There are some books that will defy any attempt to review them, simply because the cover already says everything that the reader needs to know. Is there any point talking about a book where the first thing you see is this…?
If that didn’t make things clear enough for you, the blurb on the back talks about ‘hot Nordic goddesses punching evil stuff in the face!’ Do I really need to go on…?
Well actually I do. ‘Monster Massacre’ is a book clearly geared towards lovers of busty Nordic goddesses (both ‘Sharky’ and ‘El Zombo’ cater for that) but there’s a lot here for everyone else as well and it’s all fun to read.
Although I wasn’t too keen on some of the artwork on display (Andy Kuhn’s ‘Monster Puncher’ was a little too ‘sketchy’ for my tastes and the same accusation could also be levelled at Dave Dorman’s ‘Monkey Business’) I don’t think there is a single outright bad story in this collection. Okay, ‘Sharky’ and ‘El Zombo’ fall just the wrong side of being too one-dimensional (sacrificing plot for spectacle although both tales do make for quite the spectacle) but make up for it by being a lot of fun in the meantime.
What really made the book work for me is that each story takes a different look at what being a monster can mean and the different kind of consequences that must be faced. Delsante and Aranda’s ‘Daikaiju’ asks who the real monsters are when people will do anything to be the person who kills a mythical dragon. Edginton and D’Israeli’s ‘Little Monsters’ is also worth a look in that regard; a similar story but set against a gorgeously surreal backdrop (wonderfully illustrated) that adds new layers to an old theme. I’d like to read ‘Kingdom of the Wicked’ based on this story. Mark Nelson’s ‘Bandits’ is a post apocalyptic look at highway robbery involving a very cute (but highly poisonous) little purple monster. I particularly loved this story as not only is the artwork beautiful but the story itself is told without any words at all. None are needed because of the artwork; ‘Bandits’ is a silent piece that is somehow eloquent all at the same time.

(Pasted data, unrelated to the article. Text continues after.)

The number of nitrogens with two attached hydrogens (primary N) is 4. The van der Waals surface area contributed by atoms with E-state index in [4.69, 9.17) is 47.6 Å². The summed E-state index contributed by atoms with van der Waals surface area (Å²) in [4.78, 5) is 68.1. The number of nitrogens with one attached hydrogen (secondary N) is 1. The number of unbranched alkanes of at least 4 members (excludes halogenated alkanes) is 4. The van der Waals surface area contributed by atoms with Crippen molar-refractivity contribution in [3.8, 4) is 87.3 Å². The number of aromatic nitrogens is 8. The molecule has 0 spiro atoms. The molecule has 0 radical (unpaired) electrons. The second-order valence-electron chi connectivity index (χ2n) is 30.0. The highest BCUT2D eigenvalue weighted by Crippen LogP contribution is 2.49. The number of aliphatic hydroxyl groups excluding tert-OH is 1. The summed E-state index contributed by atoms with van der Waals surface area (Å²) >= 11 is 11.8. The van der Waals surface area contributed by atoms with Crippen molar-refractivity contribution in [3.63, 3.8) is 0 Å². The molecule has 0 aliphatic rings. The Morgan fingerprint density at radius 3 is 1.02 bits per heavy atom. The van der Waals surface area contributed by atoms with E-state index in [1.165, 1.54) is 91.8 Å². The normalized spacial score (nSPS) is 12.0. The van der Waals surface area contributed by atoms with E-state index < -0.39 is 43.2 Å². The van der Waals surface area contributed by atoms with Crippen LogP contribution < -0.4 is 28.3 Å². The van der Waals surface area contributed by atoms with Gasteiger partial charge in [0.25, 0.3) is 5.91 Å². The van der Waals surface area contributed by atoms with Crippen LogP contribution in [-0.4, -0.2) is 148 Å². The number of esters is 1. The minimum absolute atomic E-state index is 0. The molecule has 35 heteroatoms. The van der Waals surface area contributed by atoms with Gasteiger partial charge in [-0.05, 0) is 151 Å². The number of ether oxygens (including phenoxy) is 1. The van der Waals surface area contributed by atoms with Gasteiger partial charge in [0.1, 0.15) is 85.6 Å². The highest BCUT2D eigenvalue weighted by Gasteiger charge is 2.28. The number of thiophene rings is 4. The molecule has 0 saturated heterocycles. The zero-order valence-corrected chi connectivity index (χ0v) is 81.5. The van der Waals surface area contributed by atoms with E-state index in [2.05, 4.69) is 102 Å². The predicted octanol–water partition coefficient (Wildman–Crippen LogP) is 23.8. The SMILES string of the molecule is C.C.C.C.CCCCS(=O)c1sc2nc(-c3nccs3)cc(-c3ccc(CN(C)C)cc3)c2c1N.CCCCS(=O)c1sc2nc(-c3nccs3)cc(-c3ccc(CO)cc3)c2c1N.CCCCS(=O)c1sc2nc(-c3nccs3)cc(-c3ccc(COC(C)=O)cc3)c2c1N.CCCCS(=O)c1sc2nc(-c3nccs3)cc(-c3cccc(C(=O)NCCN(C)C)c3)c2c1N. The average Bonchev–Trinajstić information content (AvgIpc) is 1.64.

If you like your ‘Cthulhu’ then ‘Monster Massacre’ caters quite nicely with Paris and Suydan’s ‘Deep Six’ (full of action but hinting at a wider story that I really needed to have read first) and Mike Elliott’s ‘The Thing in the Surf’, a piece that surprised me with it’s inclusion (being a wholly prose piece with no artwork at all). It is a very chilling tale though and Elliott’s descriptive prose allows ‘The Thing in the Surf’ to hold its head high with the rest of the tales in this collection.
I’m always on the lookout for more fantasy comic strips (there aren’t enough for my liking) so it was great to see ‘Monster Massacre’ featuring Mark A. Nelson’s ‘Seasons’ as well as Marz and Raney’s ‘Pair of Rogues’. It’s funny how these two stories stand up in comparison to each other. ‘Seasons’ features perhaps some of the best artwork in the collection (outside of the galleries) but literally has no story to speak of. ‘Pair of Rogues’, on the other hand, has some very workmanlike artwork in places but has a compelling storyline with two lead characters that I would like to see more of. Funny how things work out isn’t it?
‘Monster Massacre’ then is a real lesson in not judging a book by its cover. The stories collected may be a little hit and miss but there is something here for everyone and it’s all geared to really get you thinking about what monsters are actually all about.